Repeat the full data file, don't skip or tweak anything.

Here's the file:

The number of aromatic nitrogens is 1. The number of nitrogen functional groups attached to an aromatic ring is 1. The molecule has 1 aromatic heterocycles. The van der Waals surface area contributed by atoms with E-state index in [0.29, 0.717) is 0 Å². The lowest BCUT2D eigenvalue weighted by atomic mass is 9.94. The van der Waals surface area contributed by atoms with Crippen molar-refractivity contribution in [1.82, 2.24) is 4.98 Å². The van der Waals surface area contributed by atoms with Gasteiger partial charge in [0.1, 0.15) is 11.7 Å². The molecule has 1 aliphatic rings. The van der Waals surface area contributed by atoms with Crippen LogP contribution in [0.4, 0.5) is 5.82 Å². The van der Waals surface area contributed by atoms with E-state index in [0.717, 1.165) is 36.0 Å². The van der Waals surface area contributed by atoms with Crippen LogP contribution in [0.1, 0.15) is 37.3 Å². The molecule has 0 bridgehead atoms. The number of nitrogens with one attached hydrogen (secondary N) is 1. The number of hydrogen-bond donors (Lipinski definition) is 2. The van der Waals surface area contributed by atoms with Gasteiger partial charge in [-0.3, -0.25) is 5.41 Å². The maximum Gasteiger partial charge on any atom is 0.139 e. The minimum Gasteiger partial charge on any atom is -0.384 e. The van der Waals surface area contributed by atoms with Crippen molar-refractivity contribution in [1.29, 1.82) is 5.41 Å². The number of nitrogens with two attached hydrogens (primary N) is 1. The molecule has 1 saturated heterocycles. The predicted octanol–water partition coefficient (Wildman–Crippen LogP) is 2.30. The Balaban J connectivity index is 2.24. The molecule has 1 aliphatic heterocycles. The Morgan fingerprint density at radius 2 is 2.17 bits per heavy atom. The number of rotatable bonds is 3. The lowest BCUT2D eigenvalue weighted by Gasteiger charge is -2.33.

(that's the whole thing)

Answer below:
The number of aromatic nitrogens is 1. The number of nitrogen functional groups attached to an aromatic ring is 1. The molecule has 1 aromatic heterocycles. The van der Waals surface area contributed by atoms with E-state index in [0.29, 0.717) is 0 Å². The lowest BCUT2D eigenvalue weighted by atomic mass is 9.94. The van der Waals surface area contributed by atoms with Crippen molar-refractivity contribution in [1.82, 2.24) is 4.98 Å². The van der Waals surface area contributed by atoms with Gasteiger partial charge in [0.1, 0.15) is 11.7 Å². The molecule has 1 aliphatic rings. The van der Waals surface area contributed by atoms with Crippen LogP contribution in [0.4, 0.5) is 5.82 Å². The van der Waals surface area contributed by atoms with E-state index in [0.717, 1.165) is 36.0 Å². The van der Waals surface area contributed by atoms with Crippen LogP contribution in [0.1, 0.15) is 37.3 Å². The molecule has 0 bridgehead atoms. The number of nitrogens with one attached hydrogen (secondary N) is 1. The number of hydrogen-bond donors (Lipinski definition) is 2. The van der Waals surface area contributed by atoms with Gasteiger partial charge in [-0.3, -0.25) is 5.41 Å². The maximum Gasteiger partial charge on any atom is 0.139 e. The minimum Gasteiger partial charge on any atom is -0.384 e. The van der Waals surface area contributed by atoms with Crippen molar-refractivity contribution in [1.29, 1.82) is 5.41 Å². The number of nitrogens with two attached hydrogens (primary N) is 1. The molecule has 1 saturated heterocycles. The predicted octanol–water partition coefficient (Wildman–Crippen LogP) is 2.30. The Balaban J connectivity index is 2.24. The molecule has 1 aliphatic heterocycles. The Morgan fingerprint density at radius 2 is 2.17 bits per heavy atom. The number of rotatable bonds is 3. The lowest BCUT2D eigenvalue weighted by Gasteiger charge is -2.33.